Aces on Bridge — Daily Columns

The Aces on Bridge: Monday, January 30th, 2012

And now the matchless deed's achieved,
Determined, dared, and done.

Christopher Smart

South North
East-West ♠ K Q 6
 A Q 6 2
 A 6 5 3 2
♣ 7
West East
♠ 2
 J 10 9 4
 K Q J
♣ K Q J 6 5
♠ J 10 8
 5 3
 10 9 8 4
♣ 10 9 8 3
♠ A 9 7 5 4 3
 K 8 7
♣ A 4 2
South West North East
1♠ Dbl. Rdbl. Pass
2♠ Pass 4♣ Pass
4 Pass 4 NT Pass
5 Pass 5 NT Pass
6* Pass 7♠ All pass

*Showing the heart king


Today's deal features a problem in both the bidding and the play. After West doubles one spade, North redoubles to show a good hand, South rebids two spades to show a minimum hand with six spades, and North can make a splinter raise to four clubs to show a singleton club and spade support. That lets South show his diamond control, and North follows up with Blackwood for aces, then with five no-trump for specific kings. When South shows the heart king, North takes a shot at the grand slam, taking the reasonable gamble that his side can take enough tricks from club ruffs in his hand, or that declarer can establish diamonds.

The lead of the club king goes to the ace. Next comes a club ruff, the spade king, the diamond ace, and a diamond ruff.

This is followed by the spade queen, a second diamond ruff, and the spade ace, while the heart two is thrown from dummy. A heart to the queen for a further diamond ruff is followed by the heart king, and dummy is high.

The advantage of following this line of play is that declarer gets to discover whether the diamonds are going to break before he has to discard from dummy on the third top spade. Had East discarded on the third diamond, then the play of the last trump from South’s hand would have squeezed West if he had begun with five diamonds and four hearts.

On this auction, dummy will put down four spades while declarer will have four hearts. Since both minor suits are extremely unattractive to lead from, I suggest you might as well lead from your five-card suit. Since you have the balance of high cards on defense, it might work out well to lead a deceptive spade two.


♠ Q 9 6 4 2
 J 5 4
 Q 3
♣ A 8 3
South West North East
1 NT
Pass 2♣ Pass 2
Pass 3 NT All pass  

For details of Bobby Wolff’s autobiography, The Lone Wolff, contact If you would like to contact Bobby Wolff, please leave a comment at this blog. Reproduced with permission of United Feature Syndicate, Inc., Copyright 2012. If you are interested in reprinting The Aces on Bridge column, contact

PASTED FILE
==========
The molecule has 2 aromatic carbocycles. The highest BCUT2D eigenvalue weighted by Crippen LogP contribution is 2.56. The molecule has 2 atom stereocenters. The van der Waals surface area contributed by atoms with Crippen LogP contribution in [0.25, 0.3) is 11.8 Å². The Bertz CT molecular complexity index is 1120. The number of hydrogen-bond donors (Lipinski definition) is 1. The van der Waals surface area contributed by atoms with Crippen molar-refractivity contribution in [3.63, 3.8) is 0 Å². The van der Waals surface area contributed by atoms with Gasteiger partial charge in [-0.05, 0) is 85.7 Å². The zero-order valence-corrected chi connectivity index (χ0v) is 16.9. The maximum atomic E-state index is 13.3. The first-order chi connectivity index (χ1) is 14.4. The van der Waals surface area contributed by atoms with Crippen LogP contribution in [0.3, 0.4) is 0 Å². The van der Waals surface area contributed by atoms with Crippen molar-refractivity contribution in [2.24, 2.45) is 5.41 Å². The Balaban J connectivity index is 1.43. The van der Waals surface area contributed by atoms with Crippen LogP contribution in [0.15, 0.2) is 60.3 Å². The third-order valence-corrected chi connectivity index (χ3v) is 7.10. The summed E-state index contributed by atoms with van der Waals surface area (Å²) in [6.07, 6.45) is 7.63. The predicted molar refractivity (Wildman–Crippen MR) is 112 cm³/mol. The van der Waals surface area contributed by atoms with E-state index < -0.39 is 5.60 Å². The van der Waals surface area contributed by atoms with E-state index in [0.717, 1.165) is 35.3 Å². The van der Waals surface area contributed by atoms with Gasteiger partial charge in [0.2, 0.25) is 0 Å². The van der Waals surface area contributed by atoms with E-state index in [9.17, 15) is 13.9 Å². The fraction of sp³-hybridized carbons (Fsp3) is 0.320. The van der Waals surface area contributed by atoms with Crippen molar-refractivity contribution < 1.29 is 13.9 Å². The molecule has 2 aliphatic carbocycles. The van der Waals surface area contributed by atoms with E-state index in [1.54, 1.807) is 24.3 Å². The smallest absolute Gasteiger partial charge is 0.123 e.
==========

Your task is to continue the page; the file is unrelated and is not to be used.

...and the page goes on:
jim2February 13th, 2012 at 2:00 pm

The column line is a display of superior technique. One fairly obvious thing that space might have kept you from noting is that declarer assumed from the start that West likely had four hearts (from the double). Thus, hearts breaking 3-3 was unlikely.

Then, once spades were confirmed to be 1-3, the only question that remained was if West had started 1-4-3-5, 1-4-4-4, or 1-4-5-3. The column line catered to all of them and, if West had oddly started with 1-3 in the majors, the heart suit would break.

Very nice technique indeed.

On the bidding quiz, I have a question. Many partnerships seem to play that a 2N response to 1N is not the old standard invitation (in most such cases it is a puppet to 3C). Instead, they go through Stayman and have marked on their cards “Stayman does not guarantee 4-card major.” Would the suggested lead remain the same in that situation?

Bobby WolffFebruary 13th, 2012 at 3:40 pm

Hi Jim2,

Thanks for your complete discussion of today’s hand. If there was such a thing as a bridge college offering a degree in bridge, you would be one of the leading teachers.

Yes, there are a number of experienced partnerships who do not promise a 4 card major with a Stayman inquiry. However and in addition, when the responder merely jumps to 3NT after the 1NTer has responded in hearts (almost always the preferred response when holding both 4 card majors) the responder is showing a lack of interest in spades, so, of course, in the BWTA problem a spade, probably the 4th best, would certainly be the preferred lead.

If your inquiring mind would then ask, what purpose would the responder in the above case have for bidding 2 clubs rather than just 3NT, an example hand might be, Axx, x, Kxxxx, Kxxx, where if partner (the 1NT opener) denies holding a 4 card heart holding, then he would respond 3 diamonds, searching out a possibly safer game contract.

Of course some partnerships have switched to a jump to three of a major shows a singleton in that suit and at least nine cards in the minors with, of course, game going values. For a partnership to decide on which way to play usually depends on whether they as a pair believe that the jump to show a singleton gives both defensive partners the ability to lead the short major held by the dummy because of the ability for the 3rd seat defender (non opening leader) to double for the lead.

And the beat goes on, but all with the intention of making bridge bidding to be both accurate and as deceptive (rendering the defense less opportunity to interfere) as possible.

jim2February 13th, 2012 at 4:37 pm

No, no!

YOU would be the professor. I would merely be the guy who always seems to be raising his hand!

Michael BeyroutiFebruary 14th, 2012 at 4:55 pm

Well said Jim2!
I couldn’t stop myself from lol !…

jim2February 14th, 2012 at 5:08 pm